AdventHealth’s Inaam Hashim on his internal medicine residency

Doctors are often bogged down by administrative tasks.
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· 3 min read

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This week’s Making Rounds spotlights Inaam Hashim, a third-year internal medicine resident at AdventHealth in Orlando, Florida. Hashim spoke about steps his program has taken to improve the well-being of residents, as well as how administrative tasks, such as receiving prior authorizations for diagnostic testing, decrease the time he can spend with patients.

This interview has been lightly edited for length and clarity.

What’s the best change you’ve made or seen at a place youve worked?

In residency, wellness and resiliency is a huge topic, given the culture of medical training that historically has been pretty tough; you deal with burnout. Our hospital and my training program has kind of been very open-minded in terms of adopting new things to improve well-being.

We have a wellness committee—they have licensed counselors on it who also work with some other staff, and they organize multiple events for wellness. Every month we have a resident well-being day or we have dedicated time off. And this week, we have massage chairs. In the hospital, they bring people in to do yoga. They’ve had therapy pets come by. They organized an educational culinary experience nearby at the Emeril Lagasse Foundation [Kitchen House and Culinary Garden]. We can go there and learn how to cook foods that can be creative and healthy—and it’s all provided by the hospital.

What’s the biggest misconception people might have about your job?

In our job—because of the complexity of what we deal with—sometimes we don’t have the answer. And sometimes the answer isn’t something we can do anything about. Sometimes people go to a doctor looking for something that they can fix. And we can fix things more often than not—we can fix more things today than we could have ever.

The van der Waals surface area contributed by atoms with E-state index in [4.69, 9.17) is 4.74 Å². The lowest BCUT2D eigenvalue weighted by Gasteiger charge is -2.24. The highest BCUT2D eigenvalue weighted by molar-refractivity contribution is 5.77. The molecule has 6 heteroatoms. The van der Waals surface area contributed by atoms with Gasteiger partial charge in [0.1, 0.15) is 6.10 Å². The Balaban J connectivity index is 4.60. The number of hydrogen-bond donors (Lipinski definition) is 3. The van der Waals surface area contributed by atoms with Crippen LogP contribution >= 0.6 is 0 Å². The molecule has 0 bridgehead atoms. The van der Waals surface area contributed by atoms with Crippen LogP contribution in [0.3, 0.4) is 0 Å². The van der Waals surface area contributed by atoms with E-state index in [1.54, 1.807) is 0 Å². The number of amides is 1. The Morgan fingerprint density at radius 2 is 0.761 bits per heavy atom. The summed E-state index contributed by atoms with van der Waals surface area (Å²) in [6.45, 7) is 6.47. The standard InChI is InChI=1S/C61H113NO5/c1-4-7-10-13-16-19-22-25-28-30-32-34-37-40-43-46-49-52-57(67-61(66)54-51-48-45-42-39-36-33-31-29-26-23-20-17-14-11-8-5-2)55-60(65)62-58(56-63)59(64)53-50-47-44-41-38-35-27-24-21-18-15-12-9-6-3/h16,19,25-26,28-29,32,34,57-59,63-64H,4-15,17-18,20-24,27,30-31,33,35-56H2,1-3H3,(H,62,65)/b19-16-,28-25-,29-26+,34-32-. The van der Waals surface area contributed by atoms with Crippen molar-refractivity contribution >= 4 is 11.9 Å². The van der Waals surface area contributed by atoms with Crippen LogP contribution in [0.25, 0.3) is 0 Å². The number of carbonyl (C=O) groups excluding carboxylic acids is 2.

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What healthcare trend are you most optimistic about, and why?

We’ve already gotten into a place where medications are able to have a very, very remarkable effect on weight, and it’s really nice to see that being an option because of the dramatic effects that obesity has on patients’ lives.

What healthcare trend are you least optimistic about, and why?

Because of the nature of medical practice today and the responsibilities and the structure of it, a lot of our time is spent doing other things that take time away from that patient encounter.

A few weeks ago, I had to order a CAT scan for a patient, and it’s an appropriate diagnostic study for a patient, but I spent 45 minutes on the phone, running through hoops to get through to an insurance company’s calling machine or just to find a person to tell me that what I was doing was OK—a person who’s never seen the patient.

So you get bogged down with those things.

Tell us one new or old health tech product or platform that’s made your life easier.

Medical podcasts have been this really fascinating middle ground between education and in some ways, for nerds like us, entertainment. In the internal medicine sphere, we have an abundance of them. There’s a really popular one called The Curbsiders.

Sometimes it’s hard to sit down and do all of that primary research yourself. We try to, but when you get to see experts really talk about the data out there in discussion in a digestible fashion—it has helped me and so many other colleagues really get a nuanced understanding of something without falling asleep.

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